Last Updated: Friday, September 28, 2007 9:23 AM CT
CBC News

New construction projects in Winnipeg are being put on hold for at least the next week while the city reviews its capital budget.

The city's recently appointed acting chief administrative officer, Alex Robinson, has asked for a review of all new city projects, saying project costs are spiralling out of control.

Coun. Harry Lazarenko, a longtime member of the city's infrastructure and public works committee, told CBC News it was time to put on the brakes.

"We were projecting to do a lot of the capital work that is required, especially infrastructure, but it was unforeseen, the high cost," he said, noting cost overruns have been between 20 and 30 per cent.

"It would be a hard hit to the taxpayers to go ahead and just to go blindly into it. We have to revisit and to take a look and hold back."

Portage Place seeking developer
Apartments would fill need in core area
Winnipeg Free Press
Monday January 21 2008
By Murray McNeill

... All three developers said one of the biggest obstacles to overcome will be soaring construction costs, which Thorsteinson said have increased by 40 per cent in the last two years.

Steelmakers forge profit from soaring prices
CBC News July 30, 2008

ArcelorMittal SA, the world's largest steel producer, posted quarterly profits that blasted past analysts' forecasts and continued a trend of stellar news in the white-hot steel sector.

For example, the price per metric tonne of cold rolled steel coil, $985 US, soared 41 per cent between April 2007 and this April. The same is true for hot rolled steel plate, which recently hit $1,065 per tonne, 35 per cent more expensive than last April.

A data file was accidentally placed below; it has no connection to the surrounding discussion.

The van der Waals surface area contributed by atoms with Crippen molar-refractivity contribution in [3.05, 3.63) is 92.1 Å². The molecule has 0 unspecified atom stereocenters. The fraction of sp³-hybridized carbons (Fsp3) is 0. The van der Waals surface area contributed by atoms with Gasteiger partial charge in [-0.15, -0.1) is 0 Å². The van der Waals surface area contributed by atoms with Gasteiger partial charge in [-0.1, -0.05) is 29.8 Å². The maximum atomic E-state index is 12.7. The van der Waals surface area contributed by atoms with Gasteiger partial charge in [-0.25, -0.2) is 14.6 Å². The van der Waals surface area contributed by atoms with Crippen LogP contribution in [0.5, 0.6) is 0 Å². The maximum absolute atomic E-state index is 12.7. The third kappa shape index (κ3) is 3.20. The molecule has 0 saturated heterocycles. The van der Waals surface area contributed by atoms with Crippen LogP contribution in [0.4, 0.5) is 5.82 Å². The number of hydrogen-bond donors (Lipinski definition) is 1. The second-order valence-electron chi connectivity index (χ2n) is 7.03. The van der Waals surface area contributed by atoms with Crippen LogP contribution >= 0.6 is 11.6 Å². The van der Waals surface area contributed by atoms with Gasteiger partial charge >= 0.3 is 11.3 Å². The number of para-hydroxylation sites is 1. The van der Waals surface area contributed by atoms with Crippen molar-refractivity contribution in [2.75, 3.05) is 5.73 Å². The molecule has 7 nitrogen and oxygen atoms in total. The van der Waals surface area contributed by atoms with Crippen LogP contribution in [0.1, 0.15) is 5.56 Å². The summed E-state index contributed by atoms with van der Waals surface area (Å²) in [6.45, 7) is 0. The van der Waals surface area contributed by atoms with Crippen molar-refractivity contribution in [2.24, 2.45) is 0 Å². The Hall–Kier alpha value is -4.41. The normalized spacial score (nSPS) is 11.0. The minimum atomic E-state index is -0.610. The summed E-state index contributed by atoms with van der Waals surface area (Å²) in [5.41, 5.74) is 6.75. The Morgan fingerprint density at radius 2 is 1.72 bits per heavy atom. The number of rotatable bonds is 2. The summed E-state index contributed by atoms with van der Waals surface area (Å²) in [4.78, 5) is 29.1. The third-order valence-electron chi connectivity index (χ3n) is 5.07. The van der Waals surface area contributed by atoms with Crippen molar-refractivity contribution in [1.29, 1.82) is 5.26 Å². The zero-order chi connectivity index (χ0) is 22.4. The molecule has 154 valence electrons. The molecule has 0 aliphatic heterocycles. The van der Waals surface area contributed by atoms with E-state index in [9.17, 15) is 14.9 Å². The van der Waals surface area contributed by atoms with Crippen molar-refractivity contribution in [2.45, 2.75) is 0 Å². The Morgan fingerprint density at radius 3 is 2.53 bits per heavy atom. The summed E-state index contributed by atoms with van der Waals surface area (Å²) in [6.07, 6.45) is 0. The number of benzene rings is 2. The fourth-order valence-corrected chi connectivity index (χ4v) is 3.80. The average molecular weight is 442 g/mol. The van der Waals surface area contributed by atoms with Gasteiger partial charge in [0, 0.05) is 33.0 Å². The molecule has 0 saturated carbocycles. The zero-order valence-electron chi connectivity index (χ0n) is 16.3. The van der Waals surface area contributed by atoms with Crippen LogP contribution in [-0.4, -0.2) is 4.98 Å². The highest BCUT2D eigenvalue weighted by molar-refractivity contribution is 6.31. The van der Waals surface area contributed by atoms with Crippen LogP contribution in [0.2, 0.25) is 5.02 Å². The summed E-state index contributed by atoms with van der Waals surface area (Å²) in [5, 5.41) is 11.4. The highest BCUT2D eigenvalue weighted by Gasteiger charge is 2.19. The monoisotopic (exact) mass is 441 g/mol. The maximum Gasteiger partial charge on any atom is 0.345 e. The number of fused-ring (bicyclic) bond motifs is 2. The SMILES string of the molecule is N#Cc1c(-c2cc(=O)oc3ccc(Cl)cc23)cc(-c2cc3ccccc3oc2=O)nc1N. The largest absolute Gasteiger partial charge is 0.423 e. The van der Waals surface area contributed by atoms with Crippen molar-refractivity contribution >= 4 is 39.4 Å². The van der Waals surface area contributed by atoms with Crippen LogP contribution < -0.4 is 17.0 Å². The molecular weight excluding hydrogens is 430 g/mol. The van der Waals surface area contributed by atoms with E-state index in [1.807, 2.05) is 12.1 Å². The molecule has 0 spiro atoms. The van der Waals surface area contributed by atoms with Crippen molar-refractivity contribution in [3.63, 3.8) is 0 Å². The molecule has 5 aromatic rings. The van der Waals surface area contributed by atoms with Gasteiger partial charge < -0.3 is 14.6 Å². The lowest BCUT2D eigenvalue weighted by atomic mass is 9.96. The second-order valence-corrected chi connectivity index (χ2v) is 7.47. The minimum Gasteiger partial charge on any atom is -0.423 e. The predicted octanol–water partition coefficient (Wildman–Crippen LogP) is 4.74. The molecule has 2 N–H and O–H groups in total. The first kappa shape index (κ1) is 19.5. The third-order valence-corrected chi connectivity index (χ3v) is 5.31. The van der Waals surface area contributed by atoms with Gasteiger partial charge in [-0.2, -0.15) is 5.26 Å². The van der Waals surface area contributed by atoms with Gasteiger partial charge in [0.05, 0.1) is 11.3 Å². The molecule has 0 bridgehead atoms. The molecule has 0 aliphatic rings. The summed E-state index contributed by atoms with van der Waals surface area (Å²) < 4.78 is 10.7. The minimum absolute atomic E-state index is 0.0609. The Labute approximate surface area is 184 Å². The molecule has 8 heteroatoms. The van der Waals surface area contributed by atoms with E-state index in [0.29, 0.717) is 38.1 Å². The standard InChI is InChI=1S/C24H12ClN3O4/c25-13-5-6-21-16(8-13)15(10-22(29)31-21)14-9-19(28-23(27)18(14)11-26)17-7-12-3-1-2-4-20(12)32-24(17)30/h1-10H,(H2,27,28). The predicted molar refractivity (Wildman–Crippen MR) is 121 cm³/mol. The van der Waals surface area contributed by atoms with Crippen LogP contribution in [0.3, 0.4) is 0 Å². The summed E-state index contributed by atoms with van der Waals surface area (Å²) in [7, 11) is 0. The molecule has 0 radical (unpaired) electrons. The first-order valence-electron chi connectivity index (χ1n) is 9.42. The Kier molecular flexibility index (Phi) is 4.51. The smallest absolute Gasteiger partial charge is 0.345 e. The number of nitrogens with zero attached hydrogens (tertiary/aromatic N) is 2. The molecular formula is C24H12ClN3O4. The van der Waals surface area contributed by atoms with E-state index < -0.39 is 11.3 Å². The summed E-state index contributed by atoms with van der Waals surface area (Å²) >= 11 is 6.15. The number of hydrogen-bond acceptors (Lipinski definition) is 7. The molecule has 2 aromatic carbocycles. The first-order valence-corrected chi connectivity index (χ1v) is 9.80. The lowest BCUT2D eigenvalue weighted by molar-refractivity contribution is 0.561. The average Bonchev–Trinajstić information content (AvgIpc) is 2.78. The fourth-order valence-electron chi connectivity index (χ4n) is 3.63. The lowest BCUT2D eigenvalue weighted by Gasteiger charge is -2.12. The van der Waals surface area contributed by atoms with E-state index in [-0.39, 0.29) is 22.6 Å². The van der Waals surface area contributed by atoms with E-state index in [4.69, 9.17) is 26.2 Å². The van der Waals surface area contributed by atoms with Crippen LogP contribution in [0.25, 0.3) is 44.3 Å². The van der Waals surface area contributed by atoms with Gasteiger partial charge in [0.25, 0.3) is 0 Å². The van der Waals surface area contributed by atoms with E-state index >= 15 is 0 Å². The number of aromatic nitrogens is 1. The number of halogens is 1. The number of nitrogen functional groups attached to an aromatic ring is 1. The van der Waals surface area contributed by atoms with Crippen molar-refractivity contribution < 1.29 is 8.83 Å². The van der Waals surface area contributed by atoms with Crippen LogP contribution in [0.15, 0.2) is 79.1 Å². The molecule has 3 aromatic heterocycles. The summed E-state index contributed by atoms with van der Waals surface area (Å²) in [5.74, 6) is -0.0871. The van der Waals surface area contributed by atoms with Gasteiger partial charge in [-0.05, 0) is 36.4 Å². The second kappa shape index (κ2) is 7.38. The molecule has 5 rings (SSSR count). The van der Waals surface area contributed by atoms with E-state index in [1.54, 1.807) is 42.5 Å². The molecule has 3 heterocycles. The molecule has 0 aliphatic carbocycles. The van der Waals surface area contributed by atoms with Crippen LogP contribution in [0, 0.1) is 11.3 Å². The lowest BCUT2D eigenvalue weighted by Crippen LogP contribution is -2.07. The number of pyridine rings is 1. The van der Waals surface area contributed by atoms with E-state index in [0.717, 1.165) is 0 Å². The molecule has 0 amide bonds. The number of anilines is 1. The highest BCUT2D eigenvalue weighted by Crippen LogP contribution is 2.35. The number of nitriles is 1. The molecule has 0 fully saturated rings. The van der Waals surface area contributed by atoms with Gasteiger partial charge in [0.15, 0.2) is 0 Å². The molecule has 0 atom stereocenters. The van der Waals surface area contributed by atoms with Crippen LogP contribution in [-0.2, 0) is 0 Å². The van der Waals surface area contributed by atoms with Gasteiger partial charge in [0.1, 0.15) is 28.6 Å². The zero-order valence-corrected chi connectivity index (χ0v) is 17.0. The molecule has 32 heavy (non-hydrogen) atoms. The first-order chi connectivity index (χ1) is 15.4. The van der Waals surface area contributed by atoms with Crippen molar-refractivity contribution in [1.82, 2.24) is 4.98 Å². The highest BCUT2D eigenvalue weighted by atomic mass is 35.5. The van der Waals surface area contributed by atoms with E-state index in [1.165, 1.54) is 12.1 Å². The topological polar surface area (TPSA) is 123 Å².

You can't say there weren't enough red flags.

As for the board's ability to cover the cost overruns---don't make us laugh.

The private sector still hasn't raised the $105 million they're committed to before construction will begin.

* Between December '06 and December '07, private sector contributions to the museum were roughly $13 million.

* Between December '07 and now, private sector contributions have been roughly $14.6 million.

* They're still $7.4 million shy of their allotted share of the costs.

* That's why the hinted-at construction date has slipped from February to "early spring."

But at that rate, it will take another two years to cover the extra $35 million the news agencies are reporting.

And if history is any guide, the final cost of the project will actually be at least 40 percent over budget.

Roughly $80 million.

Where's that figure come from?

Well, a well-placed source with intimate knowledge of the museum project has informed an internet community that the actual cost of contruction has climbed from its original $90 million estimate to $200 million today.

And that's without a single spoonful of earth moved.



Plans to "green" the CMHR include installing photovoltaic cells in the glass around the building. That's technology to create electricity from the sun. It's also the most ineffective and most costly "green" technology out there.

And, if the true cost of the CMHR project is now reaching $380 million, that means the museum will be worth as much or more than the whole Canwest Global empire.

August 1, 2008,

Globe and Mail
Asper considers taking CanWest private

CanWest shares have plunged 83 per cent in the past 18 months, leaving the company with a market value of just $366-million...